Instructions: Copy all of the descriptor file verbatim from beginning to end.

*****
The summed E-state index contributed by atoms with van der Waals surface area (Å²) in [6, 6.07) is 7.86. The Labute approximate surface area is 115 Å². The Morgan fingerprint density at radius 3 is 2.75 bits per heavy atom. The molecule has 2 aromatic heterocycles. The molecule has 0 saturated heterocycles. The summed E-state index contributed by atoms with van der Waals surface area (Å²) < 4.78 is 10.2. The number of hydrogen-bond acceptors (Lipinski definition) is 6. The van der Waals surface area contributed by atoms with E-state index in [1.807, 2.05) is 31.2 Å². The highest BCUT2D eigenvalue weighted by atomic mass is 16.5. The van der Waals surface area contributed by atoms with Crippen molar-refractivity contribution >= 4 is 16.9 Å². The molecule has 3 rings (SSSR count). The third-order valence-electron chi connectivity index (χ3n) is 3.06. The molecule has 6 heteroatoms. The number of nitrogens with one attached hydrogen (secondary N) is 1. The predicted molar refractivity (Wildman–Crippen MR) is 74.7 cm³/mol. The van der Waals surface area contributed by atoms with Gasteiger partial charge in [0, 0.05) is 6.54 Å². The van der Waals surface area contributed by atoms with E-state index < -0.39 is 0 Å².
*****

The summed E-state index contributed by atoms with van der Waals surface area (Å²) in [6, 6.07) is 7.86. The Labute approximate surface area is 115 Å². The Morgan fingerprint density at radius 3 is 2.75 bits per heavy atom. The molecule has 2 aromatic heterocycles. The molecule has 0 saturated heterocycles. The summed E-state index contributed by atoms with van der Waals surface area (Å²) < 4.78 is 10.2. The number of hydrogen-bond acceptors (Lipinski definition) is 6. The van der Waals surface area contributed by atoms with E-state index in [1.807, 2.05) is 31.2 Å². The highest BCUT2D eigenvalue weighted by atomic mass is 16.5. The van der Waals surface area contributed by atoms with Crippen molar-refractivity contribution >= 4 is 16.9 Å². The molecule has 3 rings (SSSR count). The third-order valence-electron chi connectivity index (χ3n) is 3.06. The molecule has 6 heteroatoms. The number of nitrogens with one attached hydrogen (secondary N) is 1. The predicted molar refractivity (Wildman–Crippen MR) is 74.7 cm³/mol. The van der Waals surface area contributed by atoms with Gasteiger partial charge in [0, 0.05) is 6.54 Å². The van der Waals surface area contributed by atoms with E-state index < -0.39 is 0 Å².